I should say that it’s impossible for me to pay my credit card bill online, because it wasn’t set up automatically and they can’t seem to figure out how to do so after the fact.

Tony March 15, 2006 at 9:47 pm

Their high-profile TV commercials, which claim they have a “better way” than other banks – which they then list the defects of – has always put me off, because I always associate the defects with the banks that’s named in the commercial, viz. NatWest.

I’m not very good target material for TV commerc ials, apparently.

Milan March 16, 2006 at 12:40 am


If I can convince ten people to start banking elsewhere, I will consider myself revenged against them.

Anonymous March 21, 2006 at 5:08 pm

I’m surprised you’re having so much trouble with NatWest’s online banking – I’ve found it to be easier to use than Barclays and Nationwide’s services.

I don’t know why you’re having such trouble with paying your credit card bill. NatWest doesn’t have to do anything to set it up. Just go to Payments->Make Payment->Add a new payee and select the appropriate card from the drop down list. Works fine for me.

Forgetting to pay interest is very bad. I would recommend you shop around for a savings account – what you get from a high street bank like NatWest is always going to be a bad deal. Try some of the accounts listed here.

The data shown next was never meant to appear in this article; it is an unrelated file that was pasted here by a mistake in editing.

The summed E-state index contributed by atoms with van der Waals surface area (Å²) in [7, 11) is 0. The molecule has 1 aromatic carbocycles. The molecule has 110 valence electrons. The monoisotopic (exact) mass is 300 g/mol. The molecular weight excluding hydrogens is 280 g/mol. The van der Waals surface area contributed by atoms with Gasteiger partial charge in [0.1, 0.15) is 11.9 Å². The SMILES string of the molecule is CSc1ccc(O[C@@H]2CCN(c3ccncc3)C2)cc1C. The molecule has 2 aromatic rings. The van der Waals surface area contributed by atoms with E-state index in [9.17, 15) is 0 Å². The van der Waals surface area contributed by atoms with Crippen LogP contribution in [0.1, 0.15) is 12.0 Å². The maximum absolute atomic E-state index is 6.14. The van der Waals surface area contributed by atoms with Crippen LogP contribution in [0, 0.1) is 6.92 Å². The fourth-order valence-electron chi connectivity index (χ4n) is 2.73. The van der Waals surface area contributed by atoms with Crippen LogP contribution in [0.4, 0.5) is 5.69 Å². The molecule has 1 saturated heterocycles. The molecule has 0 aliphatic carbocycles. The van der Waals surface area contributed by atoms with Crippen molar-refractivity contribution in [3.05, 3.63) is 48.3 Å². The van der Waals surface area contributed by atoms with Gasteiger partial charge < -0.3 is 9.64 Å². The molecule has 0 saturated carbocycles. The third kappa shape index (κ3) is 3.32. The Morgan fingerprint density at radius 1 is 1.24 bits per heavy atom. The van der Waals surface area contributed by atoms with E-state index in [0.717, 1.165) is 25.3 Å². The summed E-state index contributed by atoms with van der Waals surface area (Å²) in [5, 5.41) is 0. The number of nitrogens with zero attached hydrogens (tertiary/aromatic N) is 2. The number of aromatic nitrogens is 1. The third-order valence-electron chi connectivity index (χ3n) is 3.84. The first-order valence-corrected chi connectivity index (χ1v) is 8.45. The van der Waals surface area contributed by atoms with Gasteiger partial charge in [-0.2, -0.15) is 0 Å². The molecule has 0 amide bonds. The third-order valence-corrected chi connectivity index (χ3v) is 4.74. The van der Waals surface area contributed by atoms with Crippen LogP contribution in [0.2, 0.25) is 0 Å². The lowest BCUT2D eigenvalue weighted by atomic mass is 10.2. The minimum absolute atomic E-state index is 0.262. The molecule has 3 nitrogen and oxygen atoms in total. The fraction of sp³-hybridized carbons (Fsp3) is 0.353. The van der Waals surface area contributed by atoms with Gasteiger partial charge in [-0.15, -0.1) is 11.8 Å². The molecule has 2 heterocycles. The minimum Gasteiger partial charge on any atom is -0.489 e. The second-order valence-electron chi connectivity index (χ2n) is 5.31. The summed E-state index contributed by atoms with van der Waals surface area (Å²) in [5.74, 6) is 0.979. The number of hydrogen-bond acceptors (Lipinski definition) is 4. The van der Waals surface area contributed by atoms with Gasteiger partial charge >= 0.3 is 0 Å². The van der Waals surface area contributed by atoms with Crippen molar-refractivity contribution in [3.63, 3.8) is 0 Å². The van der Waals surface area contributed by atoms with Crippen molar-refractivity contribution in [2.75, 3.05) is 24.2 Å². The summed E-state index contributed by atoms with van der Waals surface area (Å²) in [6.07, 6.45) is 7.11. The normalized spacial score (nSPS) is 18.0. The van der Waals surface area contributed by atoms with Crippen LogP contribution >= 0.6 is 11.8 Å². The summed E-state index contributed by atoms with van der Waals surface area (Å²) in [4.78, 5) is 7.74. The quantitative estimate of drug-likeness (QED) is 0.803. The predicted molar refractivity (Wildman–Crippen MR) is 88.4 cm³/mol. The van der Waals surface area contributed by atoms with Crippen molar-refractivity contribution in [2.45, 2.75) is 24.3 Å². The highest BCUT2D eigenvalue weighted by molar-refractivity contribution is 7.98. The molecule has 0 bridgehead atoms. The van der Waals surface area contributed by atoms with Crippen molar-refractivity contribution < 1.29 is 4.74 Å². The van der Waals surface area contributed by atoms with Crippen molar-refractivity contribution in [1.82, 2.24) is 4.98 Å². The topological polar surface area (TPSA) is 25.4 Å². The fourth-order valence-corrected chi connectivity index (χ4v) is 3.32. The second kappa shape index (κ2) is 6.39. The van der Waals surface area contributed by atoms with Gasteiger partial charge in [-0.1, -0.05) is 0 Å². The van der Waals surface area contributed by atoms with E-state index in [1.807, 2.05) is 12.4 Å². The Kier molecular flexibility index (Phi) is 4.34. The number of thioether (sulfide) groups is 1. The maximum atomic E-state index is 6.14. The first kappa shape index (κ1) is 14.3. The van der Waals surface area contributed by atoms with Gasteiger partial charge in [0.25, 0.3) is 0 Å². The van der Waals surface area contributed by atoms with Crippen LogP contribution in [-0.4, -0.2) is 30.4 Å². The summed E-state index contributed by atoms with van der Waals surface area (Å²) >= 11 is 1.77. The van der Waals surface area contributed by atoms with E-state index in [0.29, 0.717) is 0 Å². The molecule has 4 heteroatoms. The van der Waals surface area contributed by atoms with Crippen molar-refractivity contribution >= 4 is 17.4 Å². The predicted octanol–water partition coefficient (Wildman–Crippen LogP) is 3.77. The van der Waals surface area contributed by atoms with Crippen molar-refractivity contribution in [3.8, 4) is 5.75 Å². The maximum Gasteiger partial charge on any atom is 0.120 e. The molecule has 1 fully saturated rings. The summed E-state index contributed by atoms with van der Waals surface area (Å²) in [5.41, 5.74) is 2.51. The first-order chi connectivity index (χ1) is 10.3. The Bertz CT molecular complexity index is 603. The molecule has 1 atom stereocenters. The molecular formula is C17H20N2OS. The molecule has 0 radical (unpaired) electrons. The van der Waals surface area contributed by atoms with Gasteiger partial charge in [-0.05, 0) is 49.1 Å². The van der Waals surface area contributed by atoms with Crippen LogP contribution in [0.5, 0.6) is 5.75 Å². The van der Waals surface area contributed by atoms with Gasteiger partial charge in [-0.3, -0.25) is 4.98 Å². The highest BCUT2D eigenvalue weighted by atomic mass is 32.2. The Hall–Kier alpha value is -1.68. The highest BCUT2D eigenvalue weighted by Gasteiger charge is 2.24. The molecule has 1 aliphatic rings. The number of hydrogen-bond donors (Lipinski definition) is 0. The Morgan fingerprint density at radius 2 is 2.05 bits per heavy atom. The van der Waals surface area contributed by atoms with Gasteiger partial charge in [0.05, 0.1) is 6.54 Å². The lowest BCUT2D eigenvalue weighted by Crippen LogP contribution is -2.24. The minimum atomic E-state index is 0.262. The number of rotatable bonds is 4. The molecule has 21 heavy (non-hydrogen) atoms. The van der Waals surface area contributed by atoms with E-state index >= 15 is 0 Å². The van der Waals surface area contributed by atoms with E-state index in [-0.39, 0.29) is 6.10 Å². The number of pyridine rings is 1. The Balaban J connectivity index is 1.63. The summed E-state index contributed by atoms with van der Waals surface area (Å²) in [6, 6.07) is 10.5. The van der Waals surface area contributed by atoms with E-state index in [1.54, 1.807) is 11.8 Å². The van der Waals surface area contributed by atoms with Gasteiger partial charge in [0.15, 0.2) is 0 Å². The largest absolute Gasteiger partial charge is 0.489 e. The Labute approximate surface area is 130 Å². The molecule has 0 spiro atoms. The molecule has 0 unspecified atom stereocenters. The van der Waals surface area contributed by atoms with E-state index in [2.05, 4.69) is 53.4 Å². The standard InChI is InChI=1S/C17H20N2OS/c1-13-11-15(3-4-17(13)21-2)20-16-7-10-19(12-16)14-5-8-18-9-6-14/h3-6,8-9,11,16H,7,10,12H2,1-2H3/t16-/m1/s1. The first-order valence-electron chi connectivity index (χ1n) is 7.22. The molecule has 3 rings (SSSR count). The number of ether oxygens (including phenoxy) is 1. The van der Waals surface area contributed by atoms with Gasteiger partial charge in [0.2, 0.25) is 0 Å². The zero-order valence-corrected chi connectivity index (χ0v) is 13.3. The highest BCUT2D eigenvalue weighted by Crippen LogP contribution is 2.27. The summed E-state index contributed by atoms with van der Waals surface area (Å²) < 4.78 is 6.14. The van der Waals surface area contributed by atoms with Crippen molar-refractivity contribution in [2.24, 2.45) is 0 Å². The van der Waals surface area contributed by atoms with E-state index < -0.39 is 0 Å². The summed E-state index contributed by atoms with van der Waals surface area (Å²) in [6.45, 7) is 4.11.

Milan March 21, 2006 at 6:23 pm

I’ve been literally astounded from time to time by how ineffective and unhelpful NatWest can be. They are worse than Toronto Dominion Bank in Canada, where I closed my account in disgust before moving to the Bank of Montreal.

I’ve tried the “Payments->Make Payment->Add a new payee” approach, and it doesn’t list anything at all in the dropdown menu that appears.

In a similar vein, my savings account will not come up as a potential account to transfer into, in that drop down menu. The website therefore allows me to move money from savings to chequing, but not the other way around.